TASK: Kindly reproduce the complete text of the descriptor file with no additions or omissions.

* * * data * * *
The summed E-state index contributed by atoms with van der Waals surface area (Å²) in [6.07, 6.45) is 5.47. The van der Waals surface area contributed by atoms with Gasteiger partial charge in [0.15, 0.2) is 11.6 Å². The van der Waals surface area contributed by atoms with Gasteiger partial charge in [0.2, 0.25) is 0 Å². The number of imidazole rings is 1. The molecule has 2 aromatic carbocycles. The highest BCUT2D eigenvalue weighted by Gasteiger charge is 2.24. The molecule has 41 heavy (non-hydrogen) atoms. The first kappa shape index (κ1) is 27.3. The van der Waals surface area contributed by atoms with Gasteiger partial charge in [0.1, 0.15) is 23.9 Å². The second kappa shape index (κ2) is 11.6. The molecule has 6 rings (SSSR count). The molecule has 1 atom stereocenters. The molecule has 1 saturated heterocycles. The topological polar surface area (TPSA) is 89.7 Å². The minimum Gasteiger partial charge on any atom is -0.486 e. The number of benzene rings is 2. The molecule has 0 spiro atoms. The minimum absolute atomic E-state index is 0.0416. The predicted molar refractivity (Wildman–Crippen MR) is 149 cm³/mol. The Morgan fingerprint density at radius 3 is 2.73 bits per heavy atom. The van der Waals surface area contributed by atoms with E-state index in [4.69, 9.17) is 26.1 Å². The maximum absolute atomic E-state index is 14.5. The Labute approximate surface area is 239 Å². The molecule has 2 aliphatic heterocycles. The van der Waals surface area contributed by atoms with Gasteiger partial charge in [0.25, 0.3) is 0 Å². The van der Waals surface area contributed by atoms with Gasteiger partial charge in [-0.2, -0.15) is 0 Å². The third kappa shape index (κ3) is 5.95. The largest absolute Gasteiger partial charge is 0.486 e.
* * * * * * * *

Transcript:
The summed E-state index contributed by atoms with van der Waals surface area (Å²) in [6.07, 6.45) is 5.47. The van der Waals surface area contributed by atoms with Gasteiger partial charge in [0.15, 0.2) is 11.6 Å². The van der Waals surface area contributed by atoms with Gasteiger partial charge in [0.2, 0.25) is 0 Å². The number of imidazole rings is 1. The molecule has 2 aromatic carbocycles. The highest BCUT2D eigenvalue weighted by Gasteiger charge is 2.24. The molecule has 41 heavy (non-hydrogen) atoms. The first kappa shape index (κ1) is 27.3. The van der Waals surface area contributed by atoms with Gasteiger partial charge in [0.1, 0.15) is 23.9 Å². The second kappa shape index (κ2) is 11.6. The molecule has 6 rings (SSSR count). The molecule has 1 atom stereocenters. The molecule has 1 saturated heterocycles. The topological polar surface area (TPSA) is 89.7 Å². The minimum Gasteiger partial charge on any atom is -0.486 e. The number of benzene rings is 2. The molecule has 0 spiro atoms. The minimum absolute atomic E-state index is 0.0416. The predicted molar refractivity (Wildman–Crippen MR) is 149 cm³/mol. The Morgan fingerprint density at radius 3 is 2.73 bits per heavy atom. The van der Waals surface area contributed by atoms with E-state index in [4.69, 9.17) is 26.1 Å². The maximum absolute atomic E-state index is 14.5. The Labute approximate surface area is 239 Å². The molecule has 2 aliphatic heterocycles. The van der Waals surface area contributed by atoms with Gasteiger partial charge in [0.25, 0.3) is 0 Å². The van der Waals surface area contributed by atoms with Gasteiger partial charge in [-0.2, -0.15) is 0 Å². The third kappa shape index (κ3) is 5.95. The largest absolute Gasteiger partial charge is 0.486 e.